10,000 steps a day’ is often touted as popular culture’s answer to fitness. With the arrival of the ‘cool’ fitness bands, keeping a track of how much you cover in one day has become quite easy. However, it turns out that this figure has originated not from any study or research but a Japanese marketing commercial in the mid ’60s. To capitalise the immense popularity garnered by the 1964 Tokyo Olympics, a company called, Yamasa, introduced the world’s first wearable step-counter. It was named manpo-kei, which translates as “10,000-step meter”.
Since the average Japanese person took between 3,500 and 5,000 steps a day at that time, a research team at Kyushu University of Health and Welfare concluded that if people were to walk 10,000 steps they would decrease their risk of coronary diseases.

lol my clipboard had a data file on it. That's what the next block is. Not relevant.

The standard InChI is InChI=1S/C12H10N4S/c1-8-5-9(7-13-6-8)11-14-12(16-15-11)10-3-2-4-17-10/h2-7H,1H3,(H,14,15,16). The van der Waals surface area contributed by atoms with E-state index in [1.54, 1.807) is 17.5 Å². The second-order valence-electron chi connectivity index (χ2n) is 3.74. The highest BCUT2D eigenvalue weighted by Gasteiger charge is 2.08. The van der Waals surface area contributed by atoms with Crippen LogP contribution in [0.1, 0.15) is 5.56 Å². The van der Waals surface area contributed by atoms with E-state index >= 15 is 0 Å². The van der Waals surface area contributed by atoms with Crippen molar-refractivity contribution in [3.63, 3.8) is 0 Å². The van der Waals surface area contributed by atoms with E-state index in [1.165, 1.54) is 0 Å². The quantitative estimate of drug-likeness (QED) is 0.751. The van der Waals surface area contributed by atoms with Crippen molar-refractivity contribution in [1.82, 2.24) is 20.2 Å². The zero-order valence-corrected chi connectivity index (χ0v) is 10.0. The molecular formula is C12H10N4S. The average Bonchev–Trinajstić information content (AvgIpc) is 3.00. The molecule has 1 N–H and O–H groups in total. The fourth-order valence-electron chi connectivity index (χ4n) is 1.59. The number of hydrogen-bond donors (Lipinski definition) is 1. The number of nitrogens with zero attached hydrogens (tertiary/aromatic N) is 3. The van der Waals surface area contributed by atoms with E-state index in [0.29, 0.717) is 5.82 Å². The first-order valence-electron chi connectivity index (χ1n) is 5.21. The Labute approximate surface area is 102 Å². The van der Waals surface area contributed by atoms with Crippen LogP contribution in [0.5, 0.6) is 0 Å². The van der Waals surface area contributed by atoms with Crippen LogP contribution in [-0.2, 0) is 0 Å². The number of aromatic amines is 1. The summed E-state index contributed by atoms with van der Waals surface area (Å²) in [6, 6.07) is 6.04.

While several studies have been conducted since then to verify this data, they end up being in support of it as they simply compare people who have taken 10,000 steps to people with far lesser 3,000 to 5,000 steps. Understandably, the measure of their calories burned, blood pressure and blood glucose levels are better for the ones who walk more. However, studies with comparable figures like 12,000 or 8,000 have not been conducted yet.
Taking 10,000 steps a day also presents a problem for the elderly or those suffering from Type-2 diabetes. A rapid jump to 10,000 steps for those with a sedentary lifestyle can have adverse effects. Also, taking 10,000 steps a day presents a level of uncertainty of how much is enough. While walking fast and getting an increased heart rate helps to burn calories, the intensity of the walk may vary for everyone. There is no guideline on how fast you should walk to stay healthy.